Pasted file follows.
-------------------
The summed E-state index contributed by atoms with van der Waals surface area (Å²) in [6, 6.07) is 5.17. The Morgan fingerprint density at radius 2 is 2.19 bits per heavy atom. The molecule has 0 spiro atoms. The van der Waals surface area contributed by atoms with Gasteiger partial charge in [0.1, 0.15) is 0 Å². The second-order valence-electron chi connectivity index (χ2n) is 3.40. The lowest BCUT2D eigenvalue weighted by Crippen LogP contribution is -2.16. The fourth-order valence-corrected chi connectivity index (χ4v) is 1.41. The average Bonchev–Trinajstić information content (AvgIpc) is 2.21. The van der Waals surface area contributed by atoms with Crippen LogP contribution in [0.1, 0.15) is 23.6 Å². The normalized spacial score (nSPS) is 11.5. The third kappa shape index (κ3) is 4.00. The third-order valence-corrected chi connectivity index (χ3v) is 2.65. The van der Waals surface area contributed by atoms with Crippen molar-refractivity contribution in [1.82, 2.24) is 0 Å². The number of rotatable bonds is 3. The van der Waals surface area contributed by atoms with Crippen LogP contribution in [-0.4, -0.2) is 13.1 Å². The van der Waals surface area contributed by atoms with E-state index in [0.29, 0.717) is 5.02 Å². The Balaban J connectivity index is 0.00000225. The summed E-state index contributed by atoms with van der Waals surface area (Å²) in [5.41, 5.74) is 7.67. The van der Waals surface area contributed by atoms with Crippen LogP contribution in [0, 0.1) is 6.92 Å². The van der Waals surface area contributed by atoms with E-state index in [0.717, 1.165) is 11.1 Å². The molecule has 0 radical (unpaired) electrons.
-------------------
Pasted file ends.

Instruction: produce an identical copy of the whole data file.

The summed E-state index contributed by atoms with van der Waals surface area (Å²) in [6, 6.07) is 5.17. The Morgan fingerprint density at radius 2 is 2.19 bits per heavy atom. The molecule has 0 spiro atoms. The van der Waals surface area contributed by atoms with Gasteiger partial charge in [0.1, 0.15) is 0 Å². The second-order valence-electron chi connectivity index (χ2n) is 3.40. The lowest BCUT2D eigenvalue weighted by Crippen LogP contribution is -2.16. The fourth-order valence-corrected chi connectivity index (χ4v) is 1.41. The average Bonchev–Trinajstić information content (AvgIpc) is 2.21. The van der Waals surface area contributed by atoms with Crippen LogP contribution in [0.1, 0.15) is 23.6 Å². The normalized spacial score (nSPS) is 11.5. The third kappa shape index (κ3) is 4.00. The third-order valence-corrected chi connectivity index (χ3v) is 2.65. The van der Waals surface area contributed by atoms with Crippen molar-refractivity contribution in [1.82, 2.24) is 0 Å². The number of rotatable bonds is 3. The van der Waals surface area contributed by atoms with Crippen LogP contribution in [-0.4, -0.2) is 13.1 Å². The van der Waals surface area contributed by atoms with E-state index in [0.29, 0.717) is 5.02 Å². The Balaban J connectivity index is 0.00000225. The summed E-state index contributed by atoms with van der Waals surface area (Å²) in [5.41, 5.74) is 7.67. The van der Waals surface area contributed by atoms with Crippen LogP contribution in [0, 0.1) is 6.92 Å². The van der Waals surface area contributed by atoms with E-state index in [0.717, 1.165) is 11.1 Å². The molecule has 0 radical (unpaired) electrons.